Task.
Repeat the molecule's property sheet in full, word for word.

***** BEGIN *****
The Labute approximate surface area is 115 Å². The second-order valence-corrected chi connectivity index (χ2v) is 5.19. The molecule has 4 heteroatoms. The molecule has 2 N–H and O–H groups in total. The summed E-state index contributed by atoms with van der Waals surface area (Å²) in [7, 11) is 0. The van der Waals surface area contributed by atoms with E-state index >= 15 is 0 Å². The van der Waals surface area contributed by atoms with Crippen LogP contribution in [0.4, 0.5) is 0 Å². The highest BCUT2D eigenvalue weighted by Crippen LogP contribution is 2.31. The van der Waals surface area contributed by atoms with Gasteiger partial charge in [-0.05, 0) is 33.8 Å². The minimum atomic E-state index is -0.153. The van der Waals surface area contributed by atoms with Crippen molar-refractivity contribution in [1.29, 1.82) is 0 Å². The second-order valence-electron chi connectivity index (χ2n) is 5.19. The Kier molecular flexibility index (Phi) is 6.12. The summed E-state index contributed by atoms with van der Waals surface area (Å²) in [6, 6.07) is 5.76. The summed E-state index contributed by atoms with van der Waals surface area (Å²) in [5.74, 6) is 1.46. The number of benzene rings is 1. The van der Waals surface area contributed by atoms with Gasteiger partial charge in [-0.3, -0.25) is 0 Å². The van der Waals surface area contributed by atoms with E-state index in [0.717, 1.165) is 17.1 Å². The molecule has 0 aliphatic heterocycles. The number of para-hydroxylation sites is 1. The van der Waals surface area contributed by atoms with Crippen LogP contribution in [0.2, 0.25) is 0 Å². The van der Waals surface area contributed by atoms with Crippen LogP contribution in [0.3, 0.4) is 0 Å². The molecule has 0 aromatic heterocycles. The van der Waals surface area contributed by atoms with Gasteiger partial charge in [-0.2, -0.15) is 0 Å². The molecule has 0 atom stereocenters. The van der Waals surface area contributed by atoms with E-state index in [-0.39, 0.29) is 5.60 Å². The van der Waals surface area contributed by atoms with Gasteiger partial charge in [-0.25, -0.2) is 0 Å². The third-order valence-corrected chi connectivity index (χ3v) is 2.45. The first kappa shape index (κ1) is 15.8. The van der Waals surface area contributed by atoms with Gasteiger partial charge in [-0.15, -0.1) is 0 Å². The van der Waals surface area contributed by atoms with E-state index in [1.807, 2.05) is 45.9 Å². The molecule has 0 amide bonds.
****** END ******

The Labute approximate surface area is 115 Å². The second-order valence-corrected chi connectivity index (χ2v) is 5.19. The molecule has 4 heteroatoms. The molecule has 2 N–H and O–H groups in total. The summed E-state index contributed by atoms with van der Waals surface area (Å²) in [7, 11) is 0. The van der Waals surface area contributed by atoms with E-state index >= 15 is 0 Å². The van der Waals surface area contributed by atoms with Crippen LogP contribution in [0.4, 0.5) is 0 Å². The highest BCUT2D eigenvalue weighted by Crippen LogP contribution is 2.31. The van der Waals surface area contributed by atoms with Gasteiger partial charge in [-0.05, 0) is 33.8 Å². The minimum atomic E-state index is -0.153. The van der Waals surface area contributed by atoms with Crippen molar-refractivity contribution in [1.29, 1.82) is 0 Å². The second-order valence-electron chi connectivity index (χ2n) is 5.19. The Kier molecular flexibility index (Phi) is 6.12. The summed E-state index contributed by atoms with van der Waals surface area (Å²) in [6, 6.07) is 5.76. The summed E-state index contributed by atoms with van der Waals surface area (Å²) in [5.74, 6) is 1.46. The number of benzene rings is 1. The van der Waals surface area contributed by atoms with Gasteiger partial charge in [-0.3, -0.25) is 0 Å². The van der Waals surface area contributed by atoms with E-state index in [0.717, 1.165) is 17.1 Å². The molecule has 0 aliphatic heterocycles. The number of para-hydroxylation sites is 1. The van der Waals surface area contributed by atoms with Crippen LogP contribution in [0.2, 0.25) is 0 Å². The van der Waals surface area contributed by atoms with Crippen LogP contribution in [0.3, 0.4) is 0 Å². The molecule has 0 aromatic heterocycles. The van der Waals surface area contributed by atoms with Gasteiger partial charge in [-0.2, -0.15) is 0 Å². The molecule has 0 atom stereocenters. The van der Waals surface area contributed by atoms with E-state index in [-0.39, 0.29) is 5.60 Å². The van der Waals surface area contributed by atoms with Gasteiger partial charge in [-0.25, -0.2) is 0 Å². The third-order valence-corrected chi connectivity index (χ3v) is 2.45. The first kappa shape index (κ1) is 15.8. The van der Waals surface area contributed by atoms with Gasteiger partial charge in [-0.15, -0.1) is 0 Å². The van der Waals surface area contributed by atoms with E-state index in [1.807, 2.05) is 45.9 Å². The molecule has 0 amide bonds.